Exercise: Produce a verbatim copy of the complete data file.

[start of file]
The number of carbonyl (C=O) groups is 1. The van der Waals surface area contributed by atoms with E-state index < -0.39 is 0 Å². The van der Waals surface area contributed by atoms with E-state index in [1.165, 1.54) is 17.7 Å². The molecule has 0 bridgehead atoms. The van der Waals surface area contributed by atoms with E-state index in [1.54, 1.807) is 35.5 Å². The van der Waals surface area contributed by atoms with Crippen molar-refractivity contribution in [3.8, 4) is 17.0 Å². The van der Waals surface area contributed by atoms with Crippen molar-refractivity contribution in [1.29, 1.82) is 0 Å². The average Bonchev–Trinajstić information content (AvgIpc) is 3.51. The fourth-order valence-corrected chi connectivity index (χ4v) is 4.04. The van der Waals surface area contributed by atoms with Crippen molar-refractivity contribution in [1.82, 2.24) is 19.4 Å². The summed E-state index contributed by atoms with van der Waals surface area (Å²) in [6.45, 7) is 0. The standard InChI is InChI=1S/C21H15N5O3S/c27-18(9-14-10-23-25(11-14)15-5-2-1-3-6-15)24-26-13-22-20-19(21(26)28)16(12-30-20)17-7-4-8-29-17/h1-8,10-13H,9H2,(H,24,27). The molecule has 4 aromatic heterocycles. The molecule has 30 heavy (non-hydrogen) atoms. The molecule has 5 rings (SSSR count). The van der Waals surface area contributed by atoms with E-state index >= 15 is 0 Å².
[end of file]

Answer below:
The number of carbonyl (C=O) groups is 1. The van der Waals surface area contributed by atoms with E-state index < -0.39 is 0 Å². The van der Waals surface area contributed by atoms with E-state index in [1.165, 1.54) is 17.7 Å². The molecule has 0 bridgehead atoms. The van der Waals surface area contributed by atoms with E-state index in [1.54, 1.807) is 35.5 Å². The van der Waals surface area contributed by atoms with Crippen molar-refractivity contribution in [3.8, 4) is 17.0 Å². The van der Waals surface area contributed by atoms with Crippen molar-refractivity contribution in [1.29, 1.82) is 0 Å². The average Bonchev–Trinajstić information content (AvgIpc) is 3.51. The fourth-order valence-corrected chi connectivity index (χ4v) is 4.04. The van der Waals surface area contributed by atoms with Crippen molar-refractivity contribution in [1.82, 2.24) is 19.4 Å². The summed E-state index contributed by atoms with van der Waals surface area (Å²) in [6.45, 7) is 0. The standard InChI is InChI=1S/C21H15N5O3S/c27-18(9-14-10-23-25(11-14)15-5-2-1-3-6-15)24-26-13-22-20-19(21(26)28)16(12-30-20)17-7-4-8-29-17/h1-8,10-13H,9H2,(H,24,27). The molecule has 4 aromatic heterocycles. The molecule has 30 heavy (non-hydrogen) atoms. The molecule has 5 rings (SSSR count). The van der Waals surface area contributed by atoms with E-state index >= 15 is 0 Å².